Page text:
I cannot leave the ossicles of starfish—
the skeleton breaching the skin. There is
something to be said for tessellation still,
for the sweep and retreat of salt water,
for the immaculate sharded hull. I cannot
desert the multitude of tube feet, their
slow soldiering across the sea bed.
As a child, I held legions in my palms,
turned them upside down to watch
them wave. I touched the madreporite,
thinking it a calcified eye. I cannot say
what pressure shifted beneath my finger.
If I once held something that could not
be regrown, it was in ignorance. And if
I miss the underbellied mouth, the chemical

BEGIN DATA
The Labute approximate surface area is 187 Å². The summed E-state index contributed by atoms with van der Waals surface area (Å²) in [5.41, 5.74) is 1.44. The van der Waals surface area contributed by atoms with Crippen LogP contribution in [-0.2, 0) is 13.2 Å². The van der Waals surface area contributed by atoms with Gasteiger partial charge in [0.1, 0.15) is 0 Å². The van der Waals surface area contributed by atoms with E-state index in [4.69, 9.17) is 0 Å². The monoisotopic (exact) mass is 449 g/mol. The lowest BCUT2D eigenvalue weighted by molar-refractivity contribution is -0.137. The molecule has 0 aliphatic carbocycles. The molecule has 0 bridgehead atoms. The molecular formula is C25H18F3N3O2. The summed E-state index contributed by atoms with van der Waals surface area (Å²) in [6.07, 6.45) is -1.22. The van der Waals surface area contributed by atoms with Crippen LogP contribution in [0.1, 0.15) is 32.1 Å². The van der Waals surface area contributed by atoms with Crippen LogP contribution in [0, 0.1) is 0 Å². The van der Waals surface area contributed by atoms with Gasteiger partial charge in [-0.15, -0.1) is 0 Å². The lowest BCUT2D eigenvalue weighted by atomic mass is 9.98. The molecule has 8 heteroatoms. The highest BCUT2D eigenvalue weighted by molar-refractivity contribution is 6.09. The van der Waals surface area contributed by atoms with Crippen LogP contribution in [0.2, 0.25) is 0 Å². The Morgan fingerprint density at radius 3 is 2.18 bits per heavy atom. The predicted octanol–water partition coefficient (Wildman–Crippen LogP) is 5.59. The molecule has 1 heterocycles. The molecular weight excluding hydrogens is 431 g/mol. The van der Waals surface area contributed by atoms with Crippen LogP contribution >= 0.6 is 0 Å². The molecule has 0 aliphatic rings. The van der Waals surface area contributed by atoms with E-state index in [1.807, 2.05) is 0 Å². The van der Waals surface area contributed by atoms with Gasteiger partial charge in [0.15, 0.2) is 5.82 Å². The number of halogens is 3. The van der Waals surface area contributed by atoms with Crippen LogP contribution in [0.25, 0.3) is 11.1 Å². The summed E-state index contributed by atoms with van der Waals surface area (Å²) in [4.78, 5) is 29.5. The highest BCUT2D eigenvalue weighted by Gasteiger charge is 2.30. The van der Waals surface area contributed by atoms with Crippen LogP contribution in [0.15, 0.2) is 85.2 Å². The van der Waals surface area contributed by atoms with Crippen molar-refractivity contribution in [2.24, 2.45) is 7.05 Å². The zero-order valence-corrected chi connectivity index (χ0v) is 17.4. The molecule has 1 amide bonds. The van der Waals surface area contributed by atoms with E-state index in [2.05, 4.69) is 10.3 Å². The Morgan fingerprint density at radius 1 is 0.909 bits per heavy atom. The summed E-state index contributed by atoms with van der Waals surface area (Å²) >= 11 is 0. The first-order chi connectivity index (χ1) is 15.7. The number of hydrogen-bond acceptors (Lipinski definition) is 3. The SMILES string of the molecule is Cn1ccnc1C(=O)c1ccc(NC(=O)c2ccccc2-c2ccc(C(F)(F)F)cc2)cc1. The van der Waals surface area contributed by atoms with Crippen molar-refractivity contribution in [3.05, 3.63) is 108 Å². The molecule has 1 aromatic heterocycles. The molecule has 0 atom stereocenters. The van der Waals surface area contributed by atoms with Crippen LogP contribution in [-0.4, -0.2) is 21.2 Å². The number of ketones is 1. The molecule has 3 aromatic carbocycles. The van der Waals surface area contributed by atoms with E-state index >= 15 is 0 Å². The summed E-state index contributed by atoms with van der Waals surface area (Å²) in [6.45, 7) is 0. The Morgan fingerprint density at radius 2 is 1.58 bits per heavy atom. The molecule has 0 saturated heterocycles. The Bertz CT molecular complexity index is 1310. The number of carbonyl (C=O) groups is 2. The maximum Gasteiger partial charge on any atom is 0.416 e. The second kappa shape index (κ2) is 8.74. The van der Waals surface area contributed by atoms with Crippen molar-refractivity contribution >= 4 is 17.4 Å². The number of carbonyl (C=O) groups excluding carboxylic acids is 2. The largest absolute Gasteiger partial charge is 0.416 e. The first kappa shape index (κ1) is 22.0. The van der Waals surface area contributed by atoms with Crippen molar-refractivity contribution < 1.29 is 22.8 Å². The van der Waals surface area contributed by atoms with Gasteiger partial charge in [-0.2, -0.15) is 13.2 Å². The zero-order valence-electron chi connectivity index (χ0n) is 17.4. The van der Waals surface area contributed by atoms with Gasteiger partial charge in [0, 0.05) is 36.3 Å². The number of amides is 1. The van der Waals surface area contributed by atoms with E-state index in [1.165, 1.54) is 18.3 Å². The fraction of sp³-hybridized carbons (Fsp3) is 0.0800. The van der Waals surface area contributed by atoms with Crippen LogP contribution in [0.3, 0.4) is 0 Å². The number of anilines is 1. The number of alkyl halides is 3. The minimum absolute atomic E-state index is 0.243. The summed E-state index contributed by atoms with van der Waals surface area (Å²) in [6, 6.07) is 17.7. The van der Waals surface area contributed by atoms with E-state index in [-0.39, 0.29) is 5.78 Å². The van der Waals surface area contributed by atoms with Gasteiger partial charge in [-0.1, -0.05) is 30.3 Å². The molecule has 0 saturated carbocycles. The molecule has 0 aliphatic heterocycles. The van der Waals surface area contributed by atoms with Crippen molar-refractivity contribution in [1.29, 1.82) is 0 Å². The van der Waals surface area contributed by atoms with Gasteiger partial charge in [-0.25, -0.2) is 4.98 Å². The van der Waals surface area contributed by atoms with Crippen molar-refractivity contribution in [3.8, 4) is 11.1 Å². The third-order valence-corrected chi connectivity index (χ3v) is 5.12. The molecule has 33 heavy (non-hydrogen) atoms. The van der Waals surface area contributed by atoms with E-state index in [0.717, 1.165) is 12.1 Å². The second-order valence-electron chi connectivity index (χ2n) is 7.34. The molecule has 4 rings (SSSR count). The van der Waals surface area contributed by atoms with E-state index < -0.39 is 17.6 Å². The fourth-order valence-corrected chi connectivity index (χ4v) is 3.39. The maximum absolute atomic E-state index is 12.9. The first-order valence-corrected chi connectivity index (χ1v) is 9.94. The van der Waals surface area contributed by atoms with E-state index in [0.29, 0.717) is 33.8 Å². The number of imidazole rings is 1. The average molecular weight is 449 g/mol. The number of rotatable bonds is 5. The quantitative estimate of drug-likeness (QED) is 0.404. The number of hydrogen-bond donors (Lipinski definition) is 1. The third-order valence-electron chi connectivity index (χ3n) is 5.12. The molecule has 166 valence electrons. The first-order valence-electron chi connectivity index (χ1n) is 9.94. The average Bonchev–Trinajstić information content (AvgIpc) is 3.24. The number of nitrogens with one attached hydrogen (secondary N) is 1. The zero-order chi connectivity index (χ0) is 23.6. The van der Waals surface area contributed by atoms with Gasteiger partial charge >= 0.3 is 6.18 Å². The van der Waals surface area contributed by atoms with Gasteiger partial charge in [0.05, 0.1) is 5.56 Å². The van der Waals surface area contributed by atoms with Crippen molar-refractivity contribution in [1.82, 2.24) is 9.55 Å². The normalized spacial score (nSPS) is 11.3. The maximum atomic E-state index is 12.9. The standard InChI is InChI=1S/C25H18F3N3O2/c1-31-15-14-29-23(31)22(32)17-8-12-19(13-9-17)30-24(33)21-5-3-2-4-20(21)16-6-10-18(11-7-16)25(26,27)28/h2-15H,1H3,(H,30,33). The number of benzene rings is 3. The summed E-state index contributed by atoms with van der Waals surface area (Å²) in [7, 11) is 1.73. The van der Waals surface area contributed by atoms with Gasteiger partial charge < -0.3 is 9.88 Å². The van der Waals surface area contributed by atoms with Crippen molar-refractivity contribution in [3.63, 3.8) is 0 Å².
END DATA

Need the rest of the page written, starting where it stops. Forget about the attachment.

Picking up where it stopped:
grasp of a thousand vacillating embraces,
it is only because they retracted first.
The ocean is still there—I have seen it.
The mussels are bearded to every boulder
and clack against the tide. I would crack
them all for a return to the wonder
of an Atlantic grasp on my wrist, five
arms locked between my fingers.
Ruth Foley lives in Massachusetts, where she teaches English for Wheaton College. Her work appears in numerous web and print journals, including Antiphon, The Bellingham Review, The Louisville Review, and Nonbinary Review. Her chapbook Dear Turquoise is available from Dancing Girl Press. She serves as Managing Editor for Cider Press Review.